The jay feeds both in trees and shrubs and on the ground. Acorns are usually a staple food. Insects are also taken in quantity and form the principle food given to nestlings. However, in fact jays are omnivorous, and berries, fruits, eggs, young birds, mice and other small mammals are eaten as well.
Hunting and killing of recently-fledged young small birds is usually, and perhaps only, practised by adult jays that are feeding well-grown young. Many distasteful or poisonous insects are habitually ignored by jays. This is almost certainly due to learning. Walter Rothschild proved that a jay was able to distinguish which of two insects, one poisonous, one innocuous, the former eaten shortly before the latter, had caused its discomfort even although both were vomited up together.
In towns and suburbs, jays readily learn to eat bread and other human food and become very fond of peanuts.
When seeking food the jay will dig in the likes of dead leaves or loose soil with side-to-side swings of head and bill and try to open crevices, rolled-up leaves or any other seam or small hole by inserting and then opening the bill.
Just like other crows, food that needs breaking up is held under their feet. Usually it’s held under both feet, less often under one foot. The jay dislikes holding anything at all sticky under foot and food of this description, if it needs further breaking up, is usually held in the bill and rubbed about on the perch or on the ground. To eat an acorn the jay holds it between its feet on the perch. They seldom, if ever, hammer at an acorn but bites and levers with its bill till the shell is pierced, when it is soon removed.
The jay habitually hides food, mostly acorns and usually in the ground, but sometimes in trees as well. When an acorn is being hidden the bird usually gives it a few hard blows with the bill after inserting it and before covering it up. Jays in the London parks hide bits of meat and cheese above the ground more often than they do nuts and acorns, perhaps through learning that such foods are not improved by being buried.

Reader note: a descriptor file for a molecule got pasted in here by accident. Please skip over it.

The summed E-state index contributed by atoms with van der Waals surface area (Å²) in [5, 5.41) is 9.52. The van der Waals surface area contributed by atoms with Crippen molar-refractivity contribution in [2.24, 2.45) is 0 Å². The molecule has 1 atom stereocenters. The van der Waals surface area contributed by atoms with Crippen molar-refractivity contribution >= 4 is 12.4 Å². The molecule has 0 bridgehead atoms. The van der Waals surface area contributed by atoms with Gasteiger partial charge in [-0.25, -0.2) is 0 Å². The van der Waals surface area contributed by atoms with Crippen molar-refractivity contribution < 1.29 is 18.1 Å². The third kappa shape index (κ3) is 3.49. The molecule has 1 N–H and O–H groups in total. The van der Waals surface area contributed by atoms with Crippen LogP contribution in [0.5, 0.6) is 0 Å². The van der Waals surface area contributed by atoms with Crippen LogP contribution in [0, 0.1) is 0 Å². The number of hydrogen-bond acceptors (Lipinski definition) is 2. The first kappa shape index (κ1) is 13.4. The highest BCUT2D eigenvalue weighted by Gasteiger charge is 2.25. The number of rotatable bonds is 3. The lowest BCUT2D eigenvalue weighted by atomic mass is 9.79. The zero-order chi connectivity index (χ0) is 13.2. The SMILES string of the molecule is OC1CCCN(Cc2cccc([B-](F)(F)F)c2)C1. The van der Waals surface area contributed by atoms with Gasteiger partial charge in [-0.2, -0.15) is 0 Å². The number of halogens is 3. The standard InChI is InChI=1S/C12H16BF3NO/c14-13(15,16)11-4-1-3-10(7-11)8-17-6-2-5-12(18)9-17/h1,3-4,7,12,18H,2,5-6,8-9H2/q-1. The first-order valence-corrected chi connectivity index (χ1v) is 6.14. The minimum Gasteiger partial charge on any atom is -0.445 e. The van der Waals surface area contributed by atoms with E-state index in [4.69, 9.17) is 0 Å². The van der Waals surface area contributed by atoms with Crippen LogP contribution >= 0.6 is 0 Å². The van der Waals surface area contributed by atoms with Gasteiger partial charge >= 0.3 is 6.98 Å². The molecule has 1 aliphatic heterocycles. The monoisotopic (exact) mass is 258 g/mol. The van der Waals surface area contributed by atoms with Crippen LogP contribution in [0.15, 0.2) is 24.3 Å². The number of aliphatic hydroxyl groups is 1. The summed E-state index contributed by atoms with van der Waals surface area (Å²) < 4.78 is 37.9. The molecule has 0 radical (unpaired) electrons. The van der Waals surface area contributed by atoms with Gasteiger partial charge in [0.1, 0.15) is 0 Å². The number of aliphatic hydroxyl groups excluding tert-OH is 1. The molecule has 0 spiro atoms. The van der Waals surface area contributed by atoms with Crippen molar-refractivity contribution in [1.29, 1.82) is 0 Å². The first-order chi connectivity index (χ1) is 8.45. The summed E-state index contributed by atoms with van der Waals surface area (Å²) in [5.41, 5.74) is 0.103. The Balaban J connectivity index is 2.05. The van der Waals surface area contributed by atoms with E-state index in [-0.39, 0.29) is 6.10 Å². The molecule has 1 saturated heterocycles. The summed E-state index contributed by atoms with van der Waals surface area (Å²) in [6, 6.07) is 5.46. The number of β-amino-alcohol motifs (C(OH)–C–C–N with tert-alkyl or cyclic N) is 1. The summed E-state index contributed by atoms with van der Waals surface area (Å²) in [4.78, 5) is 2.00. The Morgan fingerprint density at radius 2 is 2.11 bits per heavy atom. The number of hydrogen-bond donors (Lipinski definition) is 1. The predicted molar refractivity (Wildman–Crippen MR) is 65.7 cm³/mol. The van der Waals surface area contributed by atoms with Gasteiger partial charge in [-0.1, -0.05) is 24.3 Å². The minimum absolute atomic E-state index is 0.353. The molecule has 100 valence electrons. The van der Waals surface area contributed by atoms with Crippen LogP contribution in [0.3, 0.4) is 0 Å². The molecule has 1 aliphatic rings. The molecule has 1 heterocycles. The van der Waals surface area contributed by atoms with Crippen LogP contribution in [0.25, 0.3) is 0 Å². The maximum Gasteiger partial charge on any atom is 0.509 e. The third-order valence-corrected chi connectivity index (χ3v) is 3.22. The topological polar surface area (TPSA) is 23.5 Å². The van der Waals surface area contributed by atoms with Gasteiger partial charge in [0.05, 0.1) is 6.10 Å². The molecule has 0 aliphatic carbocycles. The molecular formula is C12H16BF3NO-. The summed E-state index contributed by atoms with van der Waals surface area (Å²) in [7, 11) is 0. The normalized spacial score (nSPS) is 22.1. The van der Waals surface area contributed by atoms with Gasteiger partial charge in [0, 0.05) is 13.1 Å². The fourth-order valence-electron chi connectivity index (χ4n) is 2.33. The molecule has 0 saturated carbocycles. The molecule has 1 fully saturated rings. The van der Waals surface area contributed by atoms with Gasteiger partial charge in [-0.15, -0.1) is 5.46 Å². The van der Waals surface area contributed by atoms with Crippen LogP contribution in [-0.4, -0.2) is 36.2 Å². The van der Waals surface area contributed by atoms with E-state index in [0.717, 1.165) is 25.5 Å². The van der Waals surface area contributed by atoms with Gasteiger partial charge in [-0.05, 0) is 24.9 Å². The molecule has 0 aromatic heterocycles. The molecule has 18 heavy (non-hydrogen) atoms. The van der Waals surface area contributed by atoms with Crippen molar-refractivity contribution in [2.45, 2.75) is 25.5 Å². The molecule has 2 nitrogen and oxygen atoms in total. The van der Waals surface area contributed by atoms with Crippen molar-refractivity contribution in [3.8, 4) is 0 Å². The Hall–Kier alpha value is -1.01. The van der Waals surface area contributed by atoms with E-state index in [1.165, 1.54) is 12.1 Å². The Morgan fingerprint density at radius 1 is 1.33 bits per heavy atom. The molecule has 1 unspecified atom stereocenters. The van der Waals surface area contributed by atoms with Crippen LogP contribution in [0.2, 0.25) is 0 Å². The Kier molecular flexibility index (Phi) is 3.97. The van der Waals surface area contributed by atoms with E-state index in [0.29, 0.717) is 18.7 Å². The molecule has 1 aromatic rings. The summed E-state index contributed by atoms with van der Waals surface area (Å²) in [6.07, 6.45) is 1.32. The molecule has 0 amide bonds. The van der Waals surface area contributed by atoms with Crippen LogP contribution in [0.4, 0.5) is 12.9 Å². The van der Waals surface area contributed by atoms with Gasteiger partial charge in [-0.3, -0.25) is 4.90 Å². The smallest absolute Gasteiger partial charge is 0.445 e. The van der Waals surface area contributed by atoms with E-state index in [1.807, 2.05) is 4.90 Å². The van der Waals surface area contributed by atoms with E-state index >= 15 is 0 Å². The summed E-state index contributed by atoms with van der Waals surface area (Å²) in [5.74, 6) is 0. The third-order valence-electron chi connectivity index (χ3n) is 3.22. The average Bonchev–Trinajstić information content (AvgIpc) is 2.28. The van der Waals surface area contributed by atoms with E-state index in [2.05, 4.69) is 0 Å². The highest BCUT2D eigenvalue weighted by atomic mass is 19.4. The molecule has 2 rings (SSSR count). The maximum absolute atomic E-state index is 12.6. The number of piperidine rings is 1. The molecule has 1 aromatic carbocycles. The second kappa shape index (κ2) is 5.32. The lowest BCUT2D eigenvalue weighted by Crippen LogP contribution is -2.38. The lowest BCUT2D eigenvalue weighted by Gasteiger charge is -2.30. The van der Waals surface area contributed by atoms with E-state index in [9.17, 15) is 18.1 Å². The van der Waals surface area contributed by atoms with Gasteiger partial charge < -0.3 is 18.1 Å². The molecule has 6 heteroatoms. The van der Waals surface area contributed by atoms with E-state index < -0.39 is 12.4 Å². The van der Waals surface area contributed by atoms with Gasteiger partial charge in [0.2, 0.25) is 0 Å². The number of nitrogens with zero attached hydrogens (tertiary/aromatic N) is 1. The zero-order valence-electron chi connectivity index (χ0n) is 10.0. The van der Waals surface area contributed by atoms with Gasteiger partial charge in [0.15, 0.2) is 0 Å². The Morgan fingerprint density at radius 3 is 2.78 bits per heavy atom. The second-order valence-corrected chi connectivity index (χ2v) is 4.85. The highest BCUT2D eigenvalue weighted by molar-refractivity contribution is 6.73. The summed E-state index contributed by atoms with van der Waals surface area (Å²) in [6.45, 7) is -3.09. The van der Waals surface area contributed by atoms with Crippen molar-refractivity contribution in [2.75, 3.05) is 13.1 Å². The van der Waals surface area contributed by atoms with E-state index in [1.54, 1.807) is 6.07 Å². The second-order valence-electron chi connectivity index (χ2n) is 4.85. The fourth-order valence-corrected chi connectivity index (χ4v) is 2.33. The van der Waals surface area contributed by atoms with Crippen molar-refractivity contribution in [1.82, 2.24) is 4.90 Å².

Intensive storing of acorns takes place as soon as they are ripe and while they are still on the trees. They are, at any rate, by resident adult pairs, carried back to the birds’ living areas. This is very apparent in times of widespread failure of acorn crop when jays may fly miles to obtain acorns. In places, such as inner London, where the oaks tend to be scarce and scattered, but much less so under other conditions as, naturally, the jay collects acorns as near home as it can.
Acorns are habitually recovered. Observations suggest that, at least in south-eastern England, most of the many acorns eaten by Jays in winter and spring have been previously hidden by them. Hidden acorns may be regularly recovered from under a foot or more of snow. The bird retrieves hidden food by flying or hopping straight to the spot.
Jays may learn to correlate baby oaklings with the presence of a hidden acorn, through finding the former when they return for an acorn they have buried or possibly by chance. Comparable learning is apparently shown in relation to birds-nesting. Many jays, presumably as a result of experience, will at once begin to search for a nest if a passerine starts to mob or attack them. It is at first astonishing to see the way in which the jay, which may be high in a bare tree or on a garden fence when for example a blackbird begins to mob it, immediately flies to the nearest bush, hedge or other likely nesting place and determinedly searches there.